More than music | Albatross, Nepali hometown rock heroes owned every minute at Bedlam.
From left to right: Sunny Manandhar, Shirish Dali, Avaya Bajracharya and Kismat Shrestha on drums in the back.
Rock 'n' roll is a big deal in Nepal. And Albatross, they are the biggest deal in Nepali rock today. These guys are touring the U.S. for the second time, after playing SXSW just weeks ago. I had a chance to chat with the frontman of the band, Shirish, before their show at Bedlam Lowertown last week and got to know the inspiration behind the boys' music, sound and why on earth, they traveled land and sea to play in our town. (See a summary of that interview below.)
MY THOUGHTS ON THE SHOW . . .
I got a taste of the Albatross effect and it's pretty special. First of all, this is soul stirring rock music. Shirish has got some crazy pipes. I don't speak Nepali, but the power of his vocals froze me in time and space for the whole set. With a combination of intense and emphatic vocals, smashing drums and rapid fire rifts, Albatross emanates a sound similar to Slipknot and Black Sabbath - just not as dark. But wait, that's not all. These guys are loud and fast, but they can also be soft and wistful. The set was sprinkled with several alluring pieces that reminded me of the more delicate side of rockers like Nirvana, Silent Lucidity and sometimes even Lennon. I hate comparisons, because these guys are distinguished, but hopefully you get the idea.
The love in the room was part of the magic that night. Love from the showmen to the crowd, and the reciprocated love back to the band came in the form of synchronized head bangs. That was a banging beautiful thing to see.
There was this moment towards the end of the show that happens at all good shows, where the band plays the last song, but the crowd can't accept that the end is here. So, we chanted "Encore! Encore! Encore!" And, that was followed by another very rare moment that happens at shows with performers who are exceptionalyl grateful for their fans and the stage - they played one more damn song! That, is why people absolutely adore Albatross. If you haven't seen them play, when you do, you too will get taken over by their raw talent, devotion to their heritage and cause, and most of all to their respect for fans. It's like the kind of love Taylor Swift has for her peeps, but way cooler and better.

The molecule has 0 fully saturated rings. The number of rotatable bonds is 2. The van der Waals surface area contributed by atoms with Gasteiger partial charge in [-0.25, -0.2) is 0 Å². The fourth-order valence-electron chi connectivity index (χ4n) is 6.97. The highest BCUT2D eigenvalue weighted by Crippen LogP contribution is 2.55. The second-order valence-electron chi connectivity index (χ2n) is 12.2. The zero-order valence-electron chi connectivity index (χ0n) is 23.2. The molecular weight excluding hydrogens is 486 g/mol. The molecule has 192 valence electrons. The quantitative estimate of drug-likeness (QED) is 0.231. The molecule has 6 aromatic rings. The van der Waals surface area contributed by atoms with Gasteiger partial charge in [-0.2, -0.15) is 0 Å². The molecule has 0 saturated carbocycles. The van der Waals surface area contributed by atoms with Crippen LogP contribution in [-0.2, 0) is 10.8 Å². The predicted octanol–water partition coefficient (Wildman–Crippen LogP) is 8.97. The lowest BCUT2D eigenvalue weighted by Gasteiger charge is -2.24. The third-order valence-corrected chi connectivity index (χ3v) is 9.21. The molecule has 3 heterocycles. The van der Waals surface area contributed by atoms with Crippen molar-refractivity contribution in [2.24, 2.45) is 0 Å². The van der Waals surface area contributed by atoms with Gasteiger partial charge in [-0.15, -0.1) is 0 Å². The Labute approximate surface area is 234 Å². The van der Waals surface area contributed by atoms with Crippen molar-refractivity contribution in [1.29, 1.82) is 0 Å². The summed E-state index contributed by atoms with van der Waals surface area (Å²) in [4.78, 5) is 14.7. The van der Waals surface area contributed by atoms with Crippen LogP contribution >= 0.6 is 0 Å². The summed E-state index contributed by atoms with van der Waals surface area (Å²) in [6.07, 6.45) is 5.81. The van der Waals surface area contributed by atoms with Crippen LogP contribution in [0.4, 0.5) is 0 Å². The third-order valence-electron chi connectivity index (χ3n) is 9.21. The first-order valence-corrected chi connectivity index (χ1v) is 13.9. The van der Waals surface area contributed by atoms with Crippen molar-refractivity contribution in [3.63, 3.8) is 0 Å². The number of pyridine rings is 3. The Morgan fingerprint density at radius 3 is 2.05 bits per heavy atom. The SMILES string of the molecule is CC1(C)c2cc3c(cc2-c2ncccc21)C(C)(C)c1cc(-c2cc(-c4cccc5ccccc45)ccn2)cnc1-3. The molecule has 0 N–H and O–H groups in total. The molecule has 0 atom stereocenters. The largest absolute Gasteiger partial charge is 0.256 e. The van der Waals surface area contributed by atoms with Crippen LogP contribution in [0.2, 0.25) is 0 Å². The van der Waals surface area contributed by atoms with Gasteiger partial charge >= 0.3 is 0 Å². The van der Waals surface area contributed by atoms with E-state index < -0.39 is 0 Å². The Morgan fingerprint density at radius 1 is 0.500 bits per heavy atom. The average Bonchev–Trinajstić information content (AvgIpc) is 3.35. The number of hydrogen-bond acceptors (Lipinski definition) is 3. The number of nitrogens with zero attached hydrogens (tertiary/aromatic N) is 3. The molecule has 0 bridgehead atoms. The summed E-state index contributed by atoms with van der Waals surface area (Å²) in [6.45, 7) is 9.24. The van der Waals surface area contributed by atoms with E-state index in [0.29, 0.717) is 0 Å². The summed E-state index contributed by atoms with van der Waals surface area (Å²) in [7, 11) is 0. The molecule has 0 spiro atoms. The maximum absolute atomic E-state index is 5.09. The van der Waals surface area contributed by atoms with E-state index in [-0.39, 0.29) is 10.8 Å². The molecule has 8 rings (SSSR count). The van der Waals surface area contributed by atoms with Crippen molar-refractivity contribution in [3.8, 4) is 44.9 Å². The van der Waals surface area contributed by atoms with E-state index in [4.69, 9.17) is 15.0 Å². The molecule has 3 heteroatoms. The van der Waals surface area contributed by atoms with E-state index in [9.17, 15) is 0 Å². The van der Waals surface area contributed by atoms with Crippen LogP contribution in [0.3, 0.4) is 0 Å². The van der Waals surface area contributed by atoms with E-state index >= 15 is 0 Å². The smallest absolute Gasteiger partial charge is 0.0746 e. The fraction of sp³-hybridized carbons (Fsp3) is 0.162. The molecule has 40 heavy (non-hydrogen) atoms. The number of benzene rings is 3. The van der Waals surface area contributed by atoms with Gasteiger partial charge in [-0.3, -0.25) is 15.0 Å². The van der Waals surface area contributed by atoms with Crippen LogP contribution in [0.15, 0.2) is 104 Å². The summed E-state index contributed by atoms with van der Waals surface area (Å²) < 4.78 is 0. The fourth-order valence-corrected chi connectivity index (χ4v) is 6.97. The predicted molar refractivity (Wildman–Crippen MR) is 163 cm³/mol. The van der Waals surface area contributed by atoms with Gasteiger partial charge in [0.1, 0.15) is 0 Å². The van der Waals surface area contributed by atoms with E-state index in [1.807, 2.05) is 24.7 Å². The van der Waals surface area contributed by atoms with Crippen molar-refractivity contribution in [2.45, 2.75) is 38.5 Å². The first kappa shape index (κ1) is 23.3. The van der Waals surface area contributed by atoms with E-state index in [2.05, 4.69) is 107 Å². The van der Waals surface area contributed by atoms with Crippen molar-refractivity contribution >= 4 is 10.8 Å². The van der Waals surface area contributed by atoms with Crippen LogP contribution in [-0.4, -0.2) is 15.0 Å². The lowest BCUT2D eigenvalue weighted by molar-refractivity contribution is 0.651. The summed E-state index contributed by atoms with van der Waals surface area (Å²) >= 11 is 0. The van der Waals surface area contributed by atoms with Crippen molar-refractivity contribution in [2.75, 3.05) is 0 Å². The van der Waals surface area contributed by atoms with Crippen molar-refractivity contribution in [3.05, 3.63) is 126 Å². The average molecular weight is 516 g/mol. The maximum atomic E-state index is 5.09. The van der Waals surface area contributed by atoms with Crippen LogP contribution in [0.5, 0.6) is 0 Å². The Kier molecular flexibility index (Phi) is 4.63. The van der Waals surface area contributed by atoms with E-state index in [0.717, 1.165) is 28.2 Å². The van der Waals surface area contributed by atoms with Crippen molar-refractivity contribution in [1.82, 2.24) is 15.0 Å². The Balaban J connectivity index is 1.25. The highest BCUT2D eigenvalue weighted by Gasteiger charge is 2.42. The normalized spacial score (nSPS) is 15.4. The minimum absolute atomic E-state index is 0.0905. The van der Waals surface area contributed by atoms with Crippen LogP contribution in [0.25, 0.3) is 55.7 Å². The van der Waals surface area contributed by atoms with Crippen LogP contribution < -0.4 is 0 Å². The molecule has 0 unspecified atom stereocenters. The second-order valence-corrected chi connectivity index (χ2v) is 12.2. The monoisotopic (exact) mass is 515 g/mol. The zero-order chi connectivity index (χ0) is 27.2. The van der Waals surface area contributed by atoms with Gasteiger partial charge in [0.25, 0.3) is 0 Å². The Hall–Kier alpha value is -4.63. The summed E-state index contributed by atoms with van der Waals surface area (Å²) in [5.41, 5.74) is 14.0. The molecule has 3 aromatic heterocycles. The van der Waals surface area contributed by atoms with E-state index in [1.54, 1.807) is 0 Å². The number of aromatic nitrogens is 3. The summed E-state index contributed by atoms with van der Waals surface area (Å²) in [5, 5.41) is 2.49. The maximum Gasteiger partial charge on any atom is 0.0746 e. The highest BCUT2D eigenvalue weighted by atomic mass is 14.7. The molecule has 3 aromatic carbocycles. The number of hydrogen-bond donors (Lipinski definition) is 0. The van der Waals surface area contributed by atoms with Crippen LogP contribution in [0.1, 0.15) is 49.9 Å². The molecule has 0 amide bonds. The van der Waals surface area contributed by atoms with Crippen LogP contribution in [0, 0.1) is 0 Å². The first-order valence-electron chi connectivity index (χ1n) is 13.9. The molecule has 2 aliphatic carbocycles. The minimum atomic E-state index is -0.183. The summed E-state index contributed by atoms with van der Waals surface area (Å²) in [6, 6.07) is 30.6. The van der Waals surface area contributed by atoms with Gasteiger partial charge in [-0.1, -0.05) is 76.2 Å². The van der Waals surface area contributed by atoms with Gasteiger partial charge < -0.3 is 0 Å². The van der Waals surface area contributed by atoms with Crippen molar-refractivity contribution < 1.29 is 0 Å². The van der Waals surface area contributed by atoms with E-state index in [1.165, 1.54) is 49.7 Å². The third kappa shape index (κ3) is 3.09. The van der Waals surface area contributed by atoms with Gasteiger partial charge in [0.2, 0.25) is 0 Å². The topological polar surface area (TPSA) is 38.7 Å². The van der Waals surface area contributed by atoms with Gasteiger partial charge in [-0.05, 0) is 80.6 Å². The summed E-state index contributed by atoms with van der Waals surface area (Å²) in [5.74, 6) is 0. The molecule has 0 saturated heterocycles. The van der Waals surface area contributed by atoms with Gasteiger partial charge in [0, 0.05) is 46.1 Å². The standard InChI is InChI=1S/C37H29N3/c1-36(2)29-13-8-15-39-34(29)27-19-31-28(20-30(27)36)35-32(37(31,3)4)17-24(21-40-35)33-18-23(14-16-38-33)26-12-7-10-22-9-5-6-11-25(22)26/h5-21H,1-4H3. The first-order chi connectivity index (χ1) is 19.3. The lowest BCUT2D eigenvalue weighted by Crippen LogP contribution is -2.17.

I feel grateful, a lot smarter, and a little bit cooler after this brief glimpse into the Nepali rock scene and international community. If you missed their show or just want more of Albatross, get their latest by stalking them online on Facebook, Twitter, Bandcamp (where you can listen and buy their music too), and with these handy hashtags - #gkd2tour2016 #gkd2 #albatrossnepal.
(P.S. Bedlam Lowertown, your sound system is da bomb!)
(From left to right: Sunny Manandhar, Avaya Bajracharya, Shirish Dali, Kismat Shrestha.)
NOW I PRESENT TO YOU, THE BEST FROM MY INTERVIEW WITH SHIRISH DALI, ALBATROSS FRONTMAN.
Tell me about the name Albatross - how did that happen?
We just picked it. Well, really we needed a band name at the time and Sunny suggested it. Albatross is a song from the band Corrosion of Conformity and we liked that song.
Why did you choose Saint Paul as a stop for your tour?